Starting March 12, we have our own temporary space to worship as a family again. It’s a place where many in the community have worshipped and thanked God for the life of a loved one or an inspiring neighbour or colleague.
We will gather in the chapel at a neighbour’s, affectionately known as Steckley’s, but formally known the Steckley-Gooderham Funeral Home.
We have a long, strong relationship with this neighbouring business, and not just because we’ve been neighbours for so long and each play a role in comforting the grieving.
We have long-time close ties with the Steckley family, particularly Mr. and Mrs. Steckley. Walter Steckley (1907-1994) and his wife Alma (1910-2011) were both quite involved at St. Andrew’s. Witty, gracious and blessed with a good sense of humour, Mr. Steckley served as an elder, while Mrs. Steckley was very active in the Women’s Missionary Society and the Women’s Auxiliary. Their son, Howard (1935-2009) sang in the choir.
The respected funeral home located just a block west along Worsley Street is now owned by Jeffrey Scott and Susanne Pretty; Bud Gooderham bought it from the Steckley’s and then sold it to its new owners in 2009. The Steckley-Gooderham Funeral Home has deep roots in the community and been a significant business in the city core since 1944 – that’s 79 for anyone counting.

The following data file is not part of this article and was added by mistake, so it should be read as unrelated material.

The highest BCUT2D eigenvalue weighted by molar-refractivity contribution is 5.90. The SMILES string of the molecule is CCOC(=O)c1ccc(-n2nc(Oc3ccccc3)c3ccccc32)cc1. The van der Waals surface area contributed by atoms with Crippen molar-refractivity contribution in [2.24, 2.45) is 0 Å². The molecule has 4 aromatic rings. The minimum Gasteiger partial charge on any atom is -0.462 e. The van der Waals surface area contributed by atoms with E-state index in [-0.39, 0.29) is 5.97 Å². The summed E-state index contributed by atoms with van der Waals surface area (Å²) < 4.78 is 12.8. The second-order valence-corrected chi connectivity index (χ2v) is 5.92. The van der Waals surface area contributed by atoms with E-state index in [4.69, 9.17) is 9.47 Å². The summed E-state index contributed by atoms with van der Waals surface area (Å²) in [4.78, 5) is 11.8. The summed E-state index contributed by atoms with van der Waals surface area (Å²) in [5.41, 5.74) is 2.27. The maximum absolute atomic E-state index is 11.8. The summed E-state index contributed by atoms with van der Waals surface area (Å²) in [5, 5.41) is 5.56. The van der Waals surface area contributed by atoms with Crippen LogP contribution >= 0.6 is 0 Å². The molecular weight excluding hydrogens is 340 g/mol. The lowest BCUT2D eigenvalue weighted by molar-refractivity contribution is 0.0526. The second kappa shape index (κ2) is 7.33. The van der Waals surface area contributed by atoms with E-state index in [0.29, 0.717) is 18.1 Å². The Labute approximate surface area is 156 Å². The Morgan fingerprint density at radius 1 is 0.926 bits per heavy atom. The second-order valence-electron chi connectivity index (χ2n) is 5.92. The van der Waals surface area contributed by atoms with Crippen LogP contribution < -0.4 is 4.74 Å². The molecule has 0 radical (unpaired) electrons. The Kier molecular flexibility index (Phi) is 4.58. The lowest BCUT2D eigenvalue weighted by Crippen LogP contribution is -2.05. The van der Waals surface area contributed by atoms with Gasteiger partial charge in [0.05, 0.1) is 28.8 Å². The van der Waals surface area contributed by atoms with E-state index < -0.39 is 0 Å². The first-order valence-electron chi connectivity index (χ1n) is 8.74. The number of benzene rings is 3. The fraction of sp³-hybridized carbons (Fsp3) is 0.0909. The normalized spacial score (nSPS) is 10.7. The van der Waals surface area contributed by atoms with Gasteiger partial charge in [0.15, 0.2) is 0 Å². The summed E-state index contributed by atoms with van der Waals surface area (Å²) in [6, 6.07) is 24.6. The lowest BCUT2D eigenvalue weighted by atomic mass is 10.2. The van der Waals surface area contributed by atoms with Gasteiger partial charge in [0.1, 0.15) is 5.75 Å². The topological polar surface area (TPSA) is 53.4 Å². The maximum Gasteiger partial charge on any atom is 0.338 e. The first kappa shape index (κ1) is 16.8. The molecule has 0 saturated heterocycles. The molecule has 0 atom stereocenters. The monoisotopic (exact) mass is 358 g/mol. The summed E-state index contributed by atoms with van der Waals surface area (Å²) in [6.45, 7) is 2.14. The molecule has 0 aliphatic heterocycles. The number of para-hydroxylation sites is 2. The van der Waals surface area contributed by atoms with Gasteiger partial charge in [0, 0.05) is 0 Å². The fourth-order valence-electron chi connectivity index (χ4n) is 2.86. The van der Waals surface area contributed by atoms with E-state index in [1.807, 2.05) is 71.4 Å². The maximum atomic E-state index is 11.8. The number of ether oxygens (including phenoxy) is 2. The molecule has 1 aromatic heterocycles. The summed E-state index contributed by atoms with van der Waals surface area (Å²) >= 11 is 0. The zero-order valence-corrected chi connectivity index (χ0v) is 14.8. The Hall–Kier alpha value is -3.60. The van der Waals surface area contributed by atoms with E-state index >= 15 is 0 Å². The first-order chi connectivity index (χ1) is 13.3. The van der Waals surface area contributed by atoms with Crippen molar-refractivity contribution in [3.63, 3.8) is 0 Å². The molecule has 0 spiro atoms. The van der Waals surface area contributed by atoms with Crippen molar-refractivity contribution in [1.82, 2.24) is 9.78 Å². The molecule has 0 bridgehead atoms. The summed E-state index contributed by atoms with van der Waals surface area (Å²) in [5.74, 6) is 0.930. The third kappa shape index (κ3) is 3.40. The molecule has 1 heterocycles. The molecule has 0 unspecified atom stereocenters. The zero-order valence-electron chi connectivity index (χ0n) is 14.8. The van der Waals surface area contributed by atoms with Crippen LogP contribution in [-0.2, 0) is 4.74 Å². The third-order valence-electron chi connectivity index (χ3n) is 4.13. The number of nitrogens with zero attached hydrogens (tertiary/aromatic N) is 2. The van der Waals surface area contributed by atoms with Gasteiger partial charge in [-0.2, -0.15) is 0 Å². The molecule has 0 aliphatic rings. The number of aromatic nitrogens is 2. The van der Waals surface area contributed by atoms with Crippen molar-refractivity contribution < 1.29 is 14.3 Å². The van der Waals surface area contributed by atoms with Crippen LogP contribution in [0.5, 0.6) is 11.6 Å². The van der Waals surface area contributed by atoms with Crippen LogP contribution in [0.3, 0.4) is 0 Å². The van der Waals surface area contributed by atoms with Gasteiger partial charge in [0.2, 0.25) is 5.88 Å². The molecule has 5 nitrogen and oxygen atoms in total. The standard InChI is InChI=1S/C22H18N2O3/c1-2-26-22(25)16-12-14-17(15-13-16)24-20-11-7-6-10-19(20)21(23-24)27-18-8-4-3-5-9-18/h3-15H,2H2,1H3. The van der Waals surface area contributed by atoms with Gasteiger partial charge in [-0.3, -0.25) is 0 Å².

We are grateful Scott and Pretty are among an incredible group of caring people and organizations who have reached out to us since Feb. 19, when a deliberately set fire made our building off-limits. Specialists continue to assess and clean up our building. It’s early days and we expect it will be months before we can return home. a block west from home, with space to gather inside and out.
Scott, Pretty and their staff have been incredibly accommodating and are training our tech team to livestream from their chapel; our service will be livestreamed on their YouTube channel, https://www.youtube.com/@steckley-gooderhamfuneralhome/streams, then posted later to our website.
We can see our long-time sanctuary from the front doors of Steckley-Gooderham Funeral Home, and from an east-facing window.
We will have space to gather, worship and, yes, grieve. There’s no denying that we have lost some things that we’ve collected on our journey of faith in Barrie: our original entrance doors, restored a few years ago and repurposed as closet doors in our library, were severely charred. Our original pulpit is very burnt.
We are journeying through Lent on an unfamiliar path, yet we remember that Jesus experienced grief, loss and a feeling of being temporarily homeless as He spent 40 days in the desert. We take incredible comfort from knowing He understands.
We recognized this as we worshipped as welcomed guests with our friends at Collier United, a church community with which we work and serve in the heart of Barrie. Collier is providing office and meeting space for our staff and our programs, including the upcoming Life-Long Learning series on how our lifestyle choices affect the environment.
We are so incredibly blessed to have neighbours who are truly friends.